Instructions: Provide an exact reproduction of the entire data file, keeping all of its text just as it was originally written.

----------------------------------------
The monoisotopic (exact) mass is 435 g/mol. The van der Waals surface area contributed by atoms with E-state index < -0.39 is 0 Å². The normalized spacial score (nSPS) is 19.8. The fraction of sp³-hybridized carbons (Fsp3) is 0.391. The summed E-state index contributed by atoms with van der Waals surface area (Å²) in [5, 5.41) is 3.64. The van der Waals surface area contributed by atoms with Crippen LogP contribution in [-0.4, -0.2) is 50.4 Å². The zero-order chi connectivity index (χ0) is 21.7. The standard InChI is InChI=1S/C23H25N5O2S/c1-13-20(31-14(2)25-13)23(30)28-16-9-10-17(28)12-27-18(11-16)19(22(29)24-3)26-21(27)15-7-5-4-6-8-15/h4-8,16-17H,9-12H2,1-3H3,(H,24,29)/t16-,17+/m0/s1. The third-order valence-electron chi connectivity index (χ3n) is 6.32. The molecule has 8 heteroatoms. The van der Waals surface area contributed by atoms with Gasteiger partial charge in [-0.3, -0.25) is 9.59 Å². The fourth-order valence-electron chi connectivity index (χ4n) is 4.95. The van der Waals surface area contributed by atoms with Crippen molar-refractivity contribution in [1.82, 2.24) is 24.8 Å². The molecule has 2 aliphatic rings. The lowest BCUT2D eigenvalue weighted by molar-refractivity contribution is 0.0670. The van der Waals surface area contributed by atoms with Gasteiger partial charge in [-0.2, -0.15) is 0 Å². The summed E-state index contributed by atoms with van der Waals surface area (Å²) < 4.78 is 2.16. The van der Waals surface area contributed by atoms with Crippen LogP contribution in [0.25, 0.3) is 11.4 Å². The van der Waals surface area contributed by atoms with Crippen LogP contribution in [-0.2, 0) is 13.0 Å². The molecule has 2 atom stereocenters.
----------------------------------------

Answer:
The monoisotopic (exact) mass is 435 g/mol. The van der Waals surface area contributed by atoms with E-state index < -0.39 is 0 Å². The normalized spacial score (nSPS) is 19.8. The fraction of sp³-hybridized carbons (Fsp3) is 0.391. The summed E-state index contributed by atoms with van der Waals surface area (Å²) in [5, 5.41) is 3.64. The van der Waals surface area contributed by atoms with Crippen LogP contribution in [-0.4, -0.2) is 50.4 Å². The zero-order chi connectivity index (χ0) is 21.7. The standard InChI is InChI=1S/C23H25N5O2S/c1-13-20(31-14(2)25-13)23(30)28-16-9-10-17(28)12-27-18(11-16)19(22(29)24-3)26-21(27)15-7-5-4-6-8-15/h4-8,16-17H,9-12H2,1-3H3,(H,24,29)/t16-,17+/m0/s1. The third-order valence-electron chi connectivity index (χ3n) is 6.32. The molecule has 8 heteroatoms. The van der Waals surface area contributed by atoms with Gasteiger partial charge in [-0.3, -0.25) is 9.59 Å². The fourth-order valence-electron chi connectivity index (χ4n) is 4.95. The van der Waals surface area contributed by atoms with Crippen molar-refractivity contribution in [1.82, 2.24) is 24.8 Å². The molecule has 2 aliphatic rings. The lowest BCUT2D eigenvalue weighted by molar-refractivity contribution is 0.0670. The van der Waals surface area contributed by atoms with Gasteiger partial charge in [-0.2, -0.15) is 0 Å². The summed E-state index contributed by atoms with van der Waals surface area (Å²) < 4.78 is 2.16. The van der Waals surface area contributed by atoms with Crippen LogP contribution in [0.25, 0.3) is 11.4 Å². The van der Waals surface area contributed by atoms with Crippen LogP contribution in [-0.2, 0) is 13.0 Å². The molecule has 2 atom stereocenters.